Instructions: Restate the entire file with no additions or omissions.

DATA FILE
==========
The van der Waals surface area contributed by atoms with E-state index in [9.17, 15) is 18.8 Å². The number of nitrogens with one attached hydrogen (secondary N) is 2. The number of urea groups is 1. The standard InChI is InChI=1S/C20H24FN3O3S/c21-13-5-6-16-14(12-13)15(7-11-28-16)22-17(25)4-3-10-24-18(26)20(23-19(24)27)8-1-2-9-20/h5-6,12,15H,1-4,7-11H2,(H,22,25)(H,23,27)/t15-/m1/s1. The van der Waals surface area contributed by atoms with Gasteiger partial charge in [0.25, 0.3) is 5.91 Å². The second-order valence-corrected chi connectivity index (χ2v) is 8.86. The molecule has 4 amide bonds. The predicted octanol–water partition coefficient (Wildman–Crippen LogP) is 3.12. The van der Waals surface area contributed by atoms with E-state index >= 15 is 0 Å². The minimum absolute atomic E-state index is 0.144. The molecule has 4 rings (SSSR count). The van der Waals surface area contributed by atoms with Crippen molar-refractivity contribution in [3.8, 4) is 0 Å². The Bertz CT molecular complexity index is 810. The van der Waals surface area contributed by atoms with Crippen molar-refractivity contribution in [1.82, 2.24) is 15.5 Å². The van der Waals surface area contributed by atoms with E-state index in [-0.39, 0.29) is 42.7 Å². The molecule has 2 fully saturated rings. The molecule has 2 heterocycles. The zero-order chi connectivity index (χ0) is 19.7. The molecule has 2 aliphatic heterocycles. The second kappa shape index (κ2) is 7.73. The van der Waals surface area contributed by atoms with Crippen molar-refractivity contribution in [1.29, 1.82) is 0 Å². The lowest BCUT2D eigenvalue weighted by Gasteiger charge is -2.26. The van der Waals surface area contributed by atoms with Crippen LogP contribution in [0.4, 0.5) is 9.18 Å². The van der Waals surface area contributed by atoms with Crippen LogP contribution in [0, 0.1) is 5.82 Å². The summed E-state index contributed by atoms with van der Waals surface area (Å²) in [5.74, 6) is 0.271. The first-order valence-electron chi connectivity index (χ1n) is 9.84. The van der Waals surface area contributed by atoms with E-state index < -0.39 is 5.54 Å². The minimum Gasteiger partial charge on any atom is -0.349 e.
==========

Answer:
The van der Waals surface area contributed by atoms with E-state index in [9.17, 15) is 18.8 Å². The number of nitrogens with one attached hydrogen (secondary N) is 2. The number of urea groups is 1. The standard InChI is InChI=1S/C20H24FN3O3S/c21-13-5-6-16-14(12-13)15(7-11-28-16)22-17(25)4-3-10-24-18(26)20(23-19(24)27)8-1-2-9-20/h5-6,12,15H,1-4,7-11H2,(H,22,25)(H,23,27)/t15-/m1/s1. The van der Waals surface area contributed by atoms with Gasteiger partial charge in [0.25, 0.3) is 5.91 Å². The second-order valence-corrected chi connectivity index (χ2v) is 8.86. The molecule has 4 amide bonds. The predicted octanol–water partition coefficient (Wildman–Crippen LogP) is 3.12. The van der Waals surface area contributed by atoms with E-state index >= 15 is 0 Å². The minimum absolute atomic E-state index is 0.144. The molecule has 4 rings (SSSR count). The van der Waals surface area contributed by atoms with Crippen molar-refractivity contribution in [3.8, 4) is 0 Å². The Bertz CT molecular complexity index is 810. The van der Waals surface area contributed by atoms with Crippen molar-refractivity contribution in [1.82, 2.24) is 15.5 Å². The van der Waals surface area contributed by atoms with E-state index in [-0.39, 0.29) is 42.7 Å². The molecule has 2 fully saturated rings. The molecule has 2 heterocycles. The zero-order chi connectivity index (χ0) is 19.7. The molecule has 2 aliphatic heterocycles. The second kappa shape index (κ2) is 7.73. The van der Waals surface area contributed by atoms with Crippen molar-refractivity contribution in [1.29, 1.82) is 0 Å². The lowest BCUT2D eigenvalue weighted by Gasteiger charge is -2.26. The van der Waals surface area contributed by atoms with Crippen LogP contribution in [0.4, 0.5) is 9.18 Å². The van der Waals surface area contributed by atoms with Crippen LogP contribution in [0, 0.1) is 5.82 Å². The summed E-state index contributed by atoms with van der Waals surface area (Å²) in [5.74, 6) is 0.271. The first-order valence-electron chi connectivity index (χ1n) is 9.84. The van der Waals surface area contributed by atoms with E-state index < -0.39 is 5.54 Å². The minimum Gasteiger partial charge on any atom is -0.349 e.